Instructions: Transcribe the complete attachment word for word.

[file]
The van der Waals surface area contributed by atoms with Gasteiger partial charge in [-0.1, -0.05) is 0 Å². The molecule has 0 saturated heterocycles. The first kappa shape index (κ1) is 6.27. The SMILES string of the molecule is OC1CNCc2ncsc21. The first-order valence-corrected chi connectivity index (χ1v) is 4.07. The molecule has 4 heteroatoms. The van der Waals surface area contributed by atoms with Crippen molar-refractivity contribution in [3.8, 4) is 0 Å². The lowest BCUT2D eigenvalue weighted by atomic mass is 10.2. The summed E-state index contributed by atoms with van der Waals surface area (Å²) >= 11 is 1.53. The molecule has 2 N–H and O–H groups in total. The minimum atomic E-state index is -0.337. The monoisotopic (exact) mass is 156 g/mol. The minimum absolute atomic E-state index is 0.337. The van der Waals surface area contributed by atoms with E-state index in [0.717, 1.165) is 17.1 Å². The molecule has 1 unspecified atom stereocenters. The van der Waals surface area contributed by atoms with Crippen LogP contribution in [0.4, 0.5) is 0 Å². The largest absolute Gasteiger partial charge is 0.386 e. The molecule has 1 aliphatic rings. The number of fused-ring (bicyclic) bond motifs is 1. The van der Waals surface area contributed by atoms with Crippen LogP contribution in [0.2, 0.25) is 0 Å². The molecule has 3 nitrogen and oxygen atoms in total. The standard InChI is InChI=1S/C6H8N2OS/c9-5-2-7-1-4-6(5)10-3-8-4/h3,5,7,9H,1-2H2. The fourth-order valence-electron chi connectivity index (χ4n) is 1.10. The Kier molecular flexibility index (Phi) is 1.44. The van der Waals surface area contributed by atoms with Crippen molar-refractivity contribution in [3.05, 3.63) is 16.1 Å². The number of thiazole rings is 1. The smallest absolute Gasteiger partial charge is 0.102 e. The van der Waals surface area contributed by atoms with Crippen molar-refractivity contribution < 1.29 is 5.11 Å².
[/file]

The van der Waals surface area contributed by atoms with Gasteiger partial charge in [-0.1, -0.05) is 0 Å². The molecule has 0 saturated heterocycles. The first kappa shape index (κ1) is 6.27. The SMILES string of the molecule is OC1CNCc2ncsc21. The first-order valence-corrected chi connectivity index (χ1v) is 4.07. The molecule has 4 heteroatoms. The van der Waals surface area contributed by atoms with Crippen molar-refractivity contribution in [3.8, 4) is 0 Å². The lowest BCUT2D eigenvalue weighted by atomic mass is 10.2. The summed E-state index contributed by atoms with van der Waals surface area (Å²) >= 11 is 1.53. The molecule has 2 N–H and O–H groups in total. The minimum atomic E-state index is -0.337. The monoisotopic (exact) mass is 156 g/mol. The minimum absolute atomic E-state index is 0.337. The van der Waals surface area contributed by atoms with E-state index in [0.717, 1.165) is 17.1 Å². The molecule has 1 unspecified atom stereocenters. The van der Waals surface area contributed by atoms with Crippen LogP contribution in [0.4, 0.5) is 0 Å². The largest absolute Gasteiger partial charge is 0.386 e. The molecule has 1 aliphatic rings. The number of fused-ring (bicyclic) bond motifs is 1. The van der Waals surface area contributed by atoms with Crippen LogP contribution in [0.2, 0.25) is 0 Å². The molecule has 3 nitrogen and oxygen atoms in total. The standard InChI is InChI=1S/C6H8N2OS/c9-5-2-7-1-4-6(5)10-3-8-4/h3,5,7,9H,1-2H2. The fourth-order valence-electron chi connectivity index (χ4n) is 1.10. The Kier molecular flexibility index (Phi) is 1.44. The van der Waals surface area contributed by atoms with Crippen molar-refractivity contribution in [3.05, 3.63) is 16.1 Å². The number of thiazole rings is 1. The smallest absolute Gasteiger partial charge is 0.102 e. The van der Waals surface area contributed by atoms with Crippen molar-refractivity contribution < 1.29 is 5.11 Å².